Middle class wine drinkers have been vilified in the UK press as the chief culprits behind alcohol abuse in the country.
Articles in today’s newspapers including the Times, the Daily Telegraph, the Daily Mail, and the Evening Standard singled out the fact that those living in middle-class areas are more likely to consume ‘hazardous’ levels of alcohol.
According to the statistics, Runnymede (Surrey), Harrogate (Yorkshire) and mid-Sussex are among the regions with the highest percentage of people consuming 22 to 50 units per week for men or 15-35 units per week for women – levels deemed ‘hazardous’ by research commissioned by the department of health.
‘The heaviest drinkers in the country are in the wealthy enclaves of middle-class Surrey,’ said the Evening Standard this evening.
Health minister Dawn Primarolo said that ‘everyday drinkers’ were to blame.
‘[They] have drunk too much for too long,’ she said. ‘This has to change.’
However, the regions with the highest levels of ‘harmful’ drinking include Manchester, Liverpool and Salford. According to the study, ‘harmful’ drinking is one step up from ‘hazardous’ and is defined as those consuming over 50 units per week (men) or over 35 units per week (women). According to the BBC, one large (250ml) glass of 12% wine contains three units of alcohol.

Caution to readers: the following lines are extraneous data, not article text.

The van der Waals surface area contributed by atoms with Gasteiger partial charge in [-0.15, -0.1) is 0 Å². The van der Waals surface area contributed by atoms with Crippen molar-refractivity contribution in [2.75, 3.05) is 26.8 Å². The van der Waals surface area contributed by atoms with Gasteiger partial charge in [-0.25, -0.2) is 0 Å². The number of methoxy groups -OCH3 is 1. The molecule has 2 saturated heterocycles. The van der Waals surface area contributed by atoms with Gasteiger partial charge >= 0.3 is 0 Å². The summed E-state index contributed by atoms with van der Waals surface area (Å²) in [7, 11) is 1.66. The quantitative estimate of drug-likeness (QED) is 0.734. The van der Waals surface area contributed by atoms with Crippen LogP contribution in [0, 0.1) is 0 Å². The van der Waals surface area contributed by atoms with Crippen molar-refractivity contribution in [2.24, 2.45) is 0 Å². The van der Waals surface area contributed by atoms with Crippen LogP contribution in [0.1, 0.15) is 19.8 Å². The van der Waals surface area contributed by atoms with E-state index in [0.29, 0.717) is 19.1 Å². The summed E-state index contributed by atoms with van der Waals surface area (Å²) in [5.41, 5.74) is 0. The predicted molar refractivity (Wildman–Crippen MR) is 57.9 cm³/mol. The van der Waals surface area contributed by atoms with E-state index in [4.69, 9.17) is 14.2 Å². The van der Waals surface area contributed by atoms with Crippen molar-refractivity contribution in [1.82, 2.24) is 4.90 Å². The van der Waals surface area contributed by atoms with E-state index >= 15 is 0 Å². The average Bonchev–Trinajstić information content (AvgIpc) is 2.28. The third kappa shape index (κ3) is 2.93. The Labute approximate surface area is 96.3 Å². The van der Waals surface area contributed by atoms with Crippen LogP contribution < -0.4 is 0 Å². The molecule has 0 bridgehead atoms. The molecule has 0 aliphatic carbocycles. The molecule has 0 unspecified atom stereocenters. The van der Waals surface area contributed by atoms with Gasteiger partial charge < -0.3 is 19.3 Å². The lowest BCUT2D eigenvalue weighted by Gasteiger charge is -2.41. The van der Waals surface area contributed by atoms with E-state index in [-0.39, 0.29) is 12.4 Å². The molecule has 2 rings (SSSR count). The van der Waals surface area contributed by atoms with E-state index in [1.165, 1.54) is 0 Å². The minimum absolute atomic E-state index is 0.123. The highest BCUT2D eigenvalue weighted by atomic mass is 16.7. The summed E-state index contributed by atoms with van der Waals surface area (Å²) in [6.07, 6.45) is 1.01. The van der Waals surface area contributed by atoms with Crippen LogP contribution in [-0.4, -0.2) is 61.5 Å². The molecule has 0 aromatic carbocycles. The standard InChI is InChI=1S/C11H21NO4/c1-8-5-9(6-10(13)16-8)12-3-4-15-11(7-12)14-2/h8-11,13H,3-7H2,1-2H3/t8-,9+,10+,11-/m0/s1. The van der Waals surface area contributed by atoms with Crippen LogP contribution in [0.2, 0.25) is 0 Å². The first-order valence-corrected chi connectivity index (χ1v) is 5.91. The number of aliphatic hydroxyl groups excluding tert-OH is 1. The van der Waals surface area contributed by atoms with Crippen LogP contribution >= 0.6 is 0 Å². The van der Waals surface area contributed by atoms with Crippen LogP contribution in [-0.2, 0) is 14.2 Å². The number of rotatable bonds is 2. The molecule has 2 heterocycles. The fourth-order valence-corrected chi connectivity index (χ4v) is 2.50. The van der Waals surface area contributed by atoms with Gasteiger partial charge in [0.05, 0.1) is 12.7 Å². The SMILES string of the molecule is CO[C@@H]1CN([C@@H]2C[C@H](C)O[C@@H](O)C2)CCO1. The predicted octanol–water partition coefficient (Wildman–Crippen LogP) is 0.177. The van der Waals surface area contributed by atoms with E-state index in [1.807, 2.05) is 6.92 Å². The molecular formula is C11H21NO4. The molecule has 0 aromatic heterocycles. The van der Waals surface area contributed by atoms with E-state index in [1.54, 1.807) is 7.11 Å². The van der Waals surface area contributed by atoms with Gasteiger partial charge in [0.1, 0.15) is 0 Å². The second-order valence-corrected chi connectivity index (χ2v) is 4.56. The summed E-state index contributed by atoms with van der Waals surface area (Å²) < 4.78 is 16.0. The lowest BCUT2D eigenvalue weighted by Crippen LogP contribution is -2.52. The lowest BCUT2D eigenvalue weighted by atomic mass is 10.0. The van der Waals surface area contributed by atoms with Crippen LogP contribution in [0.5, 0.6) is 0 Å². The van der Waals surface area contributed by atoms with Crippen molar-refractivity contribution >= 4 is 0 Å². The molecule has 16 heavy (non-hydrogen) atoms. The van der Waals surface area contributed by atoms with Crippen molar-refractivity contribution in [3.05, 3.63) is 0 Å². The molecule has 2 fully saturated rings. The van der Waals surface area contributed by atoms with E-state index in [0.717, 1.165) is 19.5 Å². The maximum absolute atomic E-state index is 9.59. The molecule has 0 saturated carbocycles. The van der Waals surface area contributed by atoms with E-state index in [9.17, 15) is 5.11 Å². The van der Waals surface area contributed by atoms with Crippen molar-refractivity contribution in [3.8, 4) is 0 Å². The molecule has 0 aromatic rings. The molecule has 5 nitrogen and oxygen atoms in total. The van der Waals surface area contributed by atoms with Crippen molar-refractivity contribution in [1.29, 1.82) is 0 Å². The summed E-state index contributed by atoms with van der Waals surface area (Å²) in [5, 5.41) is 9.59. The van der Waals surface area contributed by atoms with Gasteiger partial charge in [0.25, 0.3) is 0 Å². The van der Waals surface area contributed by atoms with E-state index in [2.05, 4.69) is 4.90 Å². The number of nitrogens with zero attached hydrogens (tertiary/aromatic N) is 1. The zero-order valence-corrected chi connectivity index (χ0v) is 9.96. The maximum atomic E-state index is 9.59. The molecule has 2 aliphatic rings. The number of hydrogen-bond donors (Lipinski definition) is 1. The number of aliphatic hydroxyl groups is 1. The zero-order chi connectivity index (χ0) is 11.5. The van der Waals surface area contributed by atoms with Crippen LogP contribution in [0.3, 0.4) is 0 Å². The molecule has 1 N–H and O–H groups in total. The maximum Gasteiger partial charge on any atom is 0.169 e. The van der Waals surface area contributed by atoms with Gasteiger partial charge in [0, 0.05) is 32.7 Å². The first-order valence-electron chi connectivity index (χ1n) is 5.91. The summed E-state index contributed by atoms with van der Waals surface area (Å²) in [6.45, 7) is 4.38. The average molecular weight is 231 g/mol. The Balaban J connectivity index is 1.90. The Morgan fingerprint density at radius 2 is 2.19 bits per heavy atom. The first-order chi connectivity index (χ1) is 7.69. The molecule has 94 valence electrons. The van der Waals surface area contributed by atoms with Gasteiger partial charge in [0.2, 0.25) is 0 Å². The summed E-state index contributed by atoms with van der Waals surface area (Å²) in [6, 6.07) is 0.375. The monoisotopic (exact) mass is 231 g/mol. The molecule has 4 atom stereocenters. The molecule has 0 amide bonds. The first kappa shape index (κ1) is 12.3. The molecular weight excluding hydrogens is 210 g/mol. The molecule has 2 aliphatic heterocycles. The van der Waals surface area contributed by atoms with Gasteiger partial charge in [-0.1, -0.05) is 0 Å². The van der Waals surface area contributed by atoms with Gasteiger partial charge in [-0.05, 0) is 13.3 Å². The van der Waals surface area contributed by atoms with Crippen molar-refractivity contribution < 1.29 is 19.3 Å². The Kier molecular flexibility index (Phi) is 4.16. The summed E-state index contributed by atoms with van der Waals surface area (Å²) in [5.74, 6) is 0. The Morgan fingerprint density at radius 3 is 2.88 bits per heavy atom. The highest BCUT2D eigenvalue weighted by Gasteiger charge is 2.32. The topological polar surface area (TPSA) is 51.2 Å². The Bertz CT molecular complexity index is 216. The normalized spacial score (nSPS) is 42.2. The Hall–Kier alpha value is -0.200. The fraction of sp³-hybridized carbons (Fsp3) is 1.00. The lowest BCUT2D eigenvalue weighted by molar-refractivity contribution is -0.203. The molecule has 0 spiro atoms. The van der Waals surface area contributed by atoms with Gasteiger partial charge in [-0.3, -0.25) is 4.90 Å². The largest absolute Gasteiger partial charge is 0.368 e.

Decanter magazine editor Guy Woodward said that the story had been ‘blown out of all proportion’ and that the articles were ‘irresponsible’ and ‘misleading’.
‘The way the press – and the government – is talking you’d be forgiven for thinking Surrey was turning into Sodom and Gomorrah,’ he said. ‘The reason southern, middle-class wine drinkers are more common in the “hazardous drinking” category is that the “harmful drinking” category, which is the more dangerous one, is taken up with binge drinkers from the working class, north-west of the country.’
‘Of course the suburban middle classes are going to be more common in the next category down,’ he added, saying the press had ‘pounced’ on the middle classes for the sake of a better story.
Jeremy Beadles of industry body the Wine and Spirit Trade Association questioned the study’s parameters.
‘I’m not sure it’s helpful to anyone to describe someone who drinks one glass more than the government’s sensible drinking guidelines as a hazardous drinker,’ he said.
Written by Oliver Styles